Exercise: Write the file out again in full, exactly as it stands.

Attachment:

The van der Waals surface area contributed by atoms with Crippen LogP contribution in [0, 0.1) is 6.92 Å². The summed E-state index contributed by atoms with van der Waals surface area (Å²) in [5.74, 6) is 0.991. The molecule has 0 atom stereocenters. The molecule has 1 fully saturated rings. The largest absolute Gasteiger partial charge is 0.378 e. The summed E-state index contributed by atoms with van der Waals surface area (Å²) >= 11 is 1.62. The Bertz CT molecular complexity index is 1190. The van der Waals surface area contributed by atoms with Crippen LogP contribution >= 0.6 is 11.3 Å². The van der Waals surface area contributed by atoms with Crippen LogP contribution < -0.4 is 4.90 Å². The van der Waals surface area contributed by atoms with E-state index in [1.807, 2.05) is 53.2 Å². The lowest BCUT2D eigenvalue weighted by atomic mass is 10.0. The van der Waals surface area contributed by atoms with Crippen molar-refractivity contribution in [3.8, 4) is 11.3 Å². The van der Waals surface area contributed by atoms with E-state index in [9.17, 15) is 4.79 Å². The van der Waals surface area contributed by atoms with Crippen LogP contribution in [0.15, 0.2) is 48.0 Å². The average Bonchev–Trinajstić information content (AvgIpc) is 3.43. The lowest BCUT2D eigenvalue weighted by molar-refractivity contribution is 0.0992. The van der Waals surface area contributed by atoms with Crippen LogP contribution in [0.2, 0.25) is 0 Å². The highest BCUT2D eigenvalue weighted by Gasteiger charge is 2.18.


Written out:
The van der Waals surface area contributed by atoms with Crippen LogP contribution in [0, 0.1) is 6.92 Å². The summed E-state index contributed by atoms with van der Waals surface area (Å²) in [5.74, 6) is 0.991. The molecule has 0 atom stereocenters. The molecule has 1 fully saturated rings. The largest absolute Gasteiger partial charge is 0.378 e. The summed E-state index contributed by atoms with van der Waals surface area (Å²) >= 11 is 1.62. The Bertz CT molecular complexity index is 1190. The van der Waals surface area contributed by atoms with Crippen LogP contribution >= 0.6 is 11.3 Å². The van der Waals surface area contributed by atoms with Crippen LogP contribution < -0.4 is 4.90 Å². The van der Waals surface area contributed by atoms with E-state index in [1.807, 2.05) is 53.2 Å². The lowest BCUT2D eigenvalue weighted by atomic mass is 10.0. The van der Waals surface area contributed by atoms with Crippen molar-refractivity contribution in [3.8, 4) is 11.3 Å². The van der Waals surface area contributed by atoms with E-state index in [9.17, 15) is 4.79 Å². The van der Waals surface area contributed by atoms with Crippen LogP contribution in [0.15, 0.2) is 48.0 Å². The average Bonchev–Trinajstić information content (AvgIpc) is 3.43. The lowest BCUT2D eigenvalue weighted by molar-refractivity contribution is 0.0992. The van der Waals surface area contributed by atoms with Crippen LogP contribution in [0.2, 0.25) is 0 Å². The highest BCUT2D eigenvalue weighted by Gasteiger charge is 2.18.